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The most successful competitive game engines like id Tech, GoldSrc, Source and such allow for framerate limitations.

You can play with 30, with 60, with 99, with 72, with 68 etc. In short, you can cap it and control the cap.

I was wondering, how do I limit the framerate?

Not interested in code, but theory.

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  • \$\begingroup\$ Just out of curiosity, what's the point in this other than freeing up cycles for other processes? \$\endgroup\$ – 3Dave Jun 14 '12 at 14:52
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    \$\begingroup\$ @DavidLively, Think about laptops, those overheat very easily on a very high frame rate, while with a cap of 60fps (more is useless anyway, even 60 is a bit much, 40 should do) they can control the temperature much better. \$\endgroup\$ – user17139 Jun 15 '12 at 9:40
  • \$\begingroup\$ For competitive gaming it's best to have an even frame rate instead of spikes between 60 and 100 fps since sometimes some actions are frame rate dependent and not time dependent, an equal frame rate lets you get a feel for these actions. Btw note that if you enable VSync your game always has a max fps equal to your refresh rate because (the driver takes care of this). \$\endgroup\$ – Roy T. Jun 15 '12 at 9:50
  • \$\begingroup\$ gafferongames.com/game-physics/fix-your-timestep \$\endgroup\$ – Prof. Falken Oct 24 '12 at 21:24
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The theory is: Check when you last rendered a frame, and if it's not time to draw another frame yet, then don't, and wait until it is.

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Say you want to limit your framerate to 60fps, that means that every frame has a render time of 1/60s = 16,67ms (rounded)

To limit your frame rate you just check the time at the start of your game loop, you can then compare it with the time at the end of the game loop: if the difference is less than 16.67ms you should stall for that time.

One way to do this is to use:

sleep(waittime)

However since sleep(x) yields the thread for a minimum of x miliseconds you don't know for certain if you will get control back in time.

A better way would be to use:

while(timediff < 16.67ms){ sleep(0); }

This yields the thread and requests control back as soon as possible.

Another solution is to just have a busy wait loop, this gives you the best control but uses the CPU needlessly.

Remember that the OS scheduler can always take away control from your thread so be prepared for some fluctuation.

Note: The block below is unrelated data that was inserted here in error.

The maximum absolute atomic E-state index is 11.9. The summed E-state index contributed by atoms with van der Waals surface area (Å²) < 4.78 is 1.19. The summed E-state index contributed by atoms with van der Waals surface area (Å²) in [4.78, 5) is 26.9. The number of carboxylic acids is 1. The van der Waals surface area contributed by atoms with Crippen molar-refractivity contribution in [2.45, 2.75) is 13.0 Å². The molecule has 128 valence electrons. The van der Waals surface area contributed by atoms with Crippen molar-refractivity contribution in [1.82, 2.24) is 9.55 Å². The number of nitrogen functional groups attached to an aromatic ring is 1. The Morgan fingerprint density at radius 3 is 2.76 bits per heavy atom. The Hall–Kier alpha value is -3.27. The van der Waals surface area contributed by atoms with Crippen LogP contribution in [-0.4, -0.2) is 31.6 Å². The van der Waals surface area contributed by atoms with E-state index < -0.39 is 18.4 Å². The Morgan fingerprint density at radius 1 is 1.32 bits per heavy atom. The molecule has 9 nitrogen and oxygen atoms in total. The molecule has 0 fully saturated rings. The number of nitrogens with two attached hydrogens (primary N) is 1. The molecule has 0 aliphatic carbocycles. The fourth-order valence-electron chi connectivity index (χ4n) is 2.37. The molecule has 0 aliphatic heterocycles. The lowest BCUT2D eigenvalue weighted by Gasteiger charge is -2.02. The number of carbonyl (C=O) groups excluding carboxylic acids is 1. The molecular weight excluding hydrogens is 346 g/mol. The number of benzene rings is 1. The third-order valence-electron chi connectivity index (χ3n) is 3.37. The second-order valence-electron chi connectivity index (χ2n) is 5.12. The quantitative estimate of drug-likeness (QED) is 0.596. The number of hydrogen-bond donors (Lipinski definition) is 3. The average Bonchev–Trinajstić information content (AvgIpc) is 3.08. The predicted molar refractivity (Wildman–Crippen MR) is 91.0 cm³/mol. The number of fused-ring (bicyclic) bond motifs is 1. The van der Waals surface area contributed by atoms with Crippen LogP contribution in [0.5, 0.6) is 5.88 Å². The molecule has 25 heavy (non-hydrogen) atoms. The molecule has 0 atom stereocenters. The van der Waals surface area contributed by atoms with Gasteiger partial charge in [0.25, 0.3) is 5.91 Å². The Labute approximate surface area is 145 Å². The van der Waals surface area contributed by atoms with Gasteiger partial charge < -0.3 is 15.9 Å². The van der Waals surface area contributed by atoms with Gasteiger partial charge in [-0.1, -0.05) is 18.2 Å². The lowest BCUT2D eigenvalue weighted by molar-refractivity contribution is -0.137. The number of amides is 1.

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  • \$\begingroup\$ "1/60s" to be clear. :) \$\endgroup\$ – Richard Marskell - Drackir Jun 14 '12 at 14:40
  • \$\begingroup\$ This solution is really bad. If you have vsync enabled or the OS decides to do stuff, your framerate will fluctuate a lot. \$\endgroup\$ – Tara May 14 '16 at 19:01
  • \$\begingroup\$ @Dudeson Why is it bad? (this is the technique used in Quake3 btw). If your FPS is lower than 60 the loop just gets skipped. So it keeps your FPS as high as possible but never above 60. \$\endgroup\$ – Roy T. May 16 '16 at 17:05
  • \$\begingroup\$ @RoyT. Interesting... Where did you get that info from? From the source code? Also, I'm saying waiting in a loop is bad because that's exactly how I did it in my engine and it causes me a lot of pain. The problem is, when you turn on vsync (in the GPU driver) you get a lot of frame drops if you additionally try to limit the frame rate in your code, because your timinig won't be perfect every frame. I'm just talking about vsync issues. Without vsync this is not an issue. And I'm not sure if vsync was the same kind of deal in the Quake 3 days as it is today. \$\endgroup\$ – Tara May 16 '16 at 21:07
  • \$\begingroup\$ @Dudeson someone else pointed that out to me some time ago because I was worried about the busy waiting and sleep. I see now that you can fluctuate between 30fps and 60fps when v-sync is on if you slightly miss it. But I guess that happens with any technique (isn't this what FreeSync tries to alleviate). A limited framerate by code, or because your computer can't render at 60fps will always have this problem I think :) \$\endgroup\$ – Roy T. May 17 '16 at 10:03

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